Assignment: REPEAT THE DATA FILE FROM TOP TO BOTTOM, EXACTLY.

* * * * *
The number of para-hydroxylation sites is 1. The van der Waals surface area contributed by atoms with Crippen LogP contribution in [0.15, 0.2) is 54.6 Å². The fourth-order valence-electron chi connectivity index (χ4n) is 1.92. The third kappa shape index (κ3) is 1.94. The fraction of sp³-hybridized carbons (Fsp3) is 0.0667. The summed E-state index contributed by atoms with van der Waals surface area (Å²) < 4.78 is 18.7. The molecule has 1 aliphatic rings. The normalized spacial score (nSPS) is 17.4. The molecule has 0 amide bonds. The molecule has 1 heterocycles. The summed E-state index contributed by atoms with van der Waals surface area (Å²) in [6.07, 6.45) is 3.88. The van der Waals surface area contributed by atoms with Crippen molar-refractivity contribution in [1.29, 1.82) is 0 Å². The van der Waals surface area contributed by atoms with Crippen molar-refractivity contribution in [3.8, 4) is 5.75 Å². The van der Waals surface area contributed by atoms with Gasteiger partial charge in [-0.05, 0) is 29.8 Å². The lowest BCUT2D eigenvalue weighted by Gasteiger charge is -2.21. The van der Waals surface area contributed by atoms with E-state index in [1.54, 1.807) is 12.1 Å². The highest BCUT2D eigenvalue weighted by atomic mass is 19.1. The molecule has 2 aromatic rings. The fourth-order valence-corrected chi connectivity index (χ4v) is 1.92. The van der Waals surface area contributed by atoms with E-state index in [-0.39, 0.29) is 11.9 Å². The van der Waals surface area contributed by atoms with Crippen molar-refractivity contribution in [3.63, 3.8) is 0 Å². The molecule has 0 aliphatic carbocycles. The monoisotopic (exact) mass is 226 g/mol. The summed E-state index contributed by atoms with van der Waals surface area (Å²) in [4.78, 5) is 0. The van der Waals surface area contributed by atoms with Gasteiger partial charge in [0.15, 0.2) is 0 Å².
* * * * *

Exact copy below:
The number of para-hydroxylation sites is 1. The van der Waals surface area contributed by atoms with Crippen LogP contribution in [0.15, 0.2) is 54.6 Å². The fourth-order valence-electron chi connectivity index (χ4n) is 1.92. The third kappa shape index (κ3) is 1.94. The fraction of sp³-hybridized carbons (Fsp3) is 0.0667. The summed E-state index contributed by atoms with van der Waals surface area (Å²) < 4.78 is 18.7. The molecule has 1 aliphatic rings. The normalized spacial score (nSPS) is 17.4. The molecule has 0 amide bonds. The molecule has 1 heterocycles. The summed E-state index contributed by atoms with van der Waals surface area (Å²) in [6.07, 6.45) is 3.88. The van der Waals surface area contributed by atoms with Crippen molar-refractivity contribution in [1.29, 1.82) is 0 Å². The van der Waals surface area contributed by atoms with Crippen molar-refractivity contribution in [3.8, 4) is 5.75 Å². The van der Waals surface area contributed by atoms with Gasteiger partial charge in [-0.05, 0) is 29.8 Å². The lowest BCUT2D eigenvalue weighted by Gasteiger charge is -2.21. The van der Waals surface area contributed by atoms with E-state index in [1.54, 1.807) is 12.1 Å². The highest BCUT2D eigenvalue weighted by atomic mass is 19.1. The molecule has 2 aromatic rings. The fourth-order valence-corrected chi connectivity index (χ4v) is 1.92. The van der Waals surface area contributed by atoms with E-state index in [-0.39, 0.29) is 11.9 Å². The van der Waals surface area contributed by atoms with Crippen molar-refractivity contribution in [3.63, 3.8) is 0 Å². The molecule has 0 aliphatic carbocycles. The monoisotopic (exact) mass is 226 g/mol. The summed E-state index contributed by atoms with van der Waals surface area (Å²) in [4.78, 5) is 0. The van der Waals surface area contributed by atoms with Gasteiger partial charge in [0.15, 0.2) is 0 Å².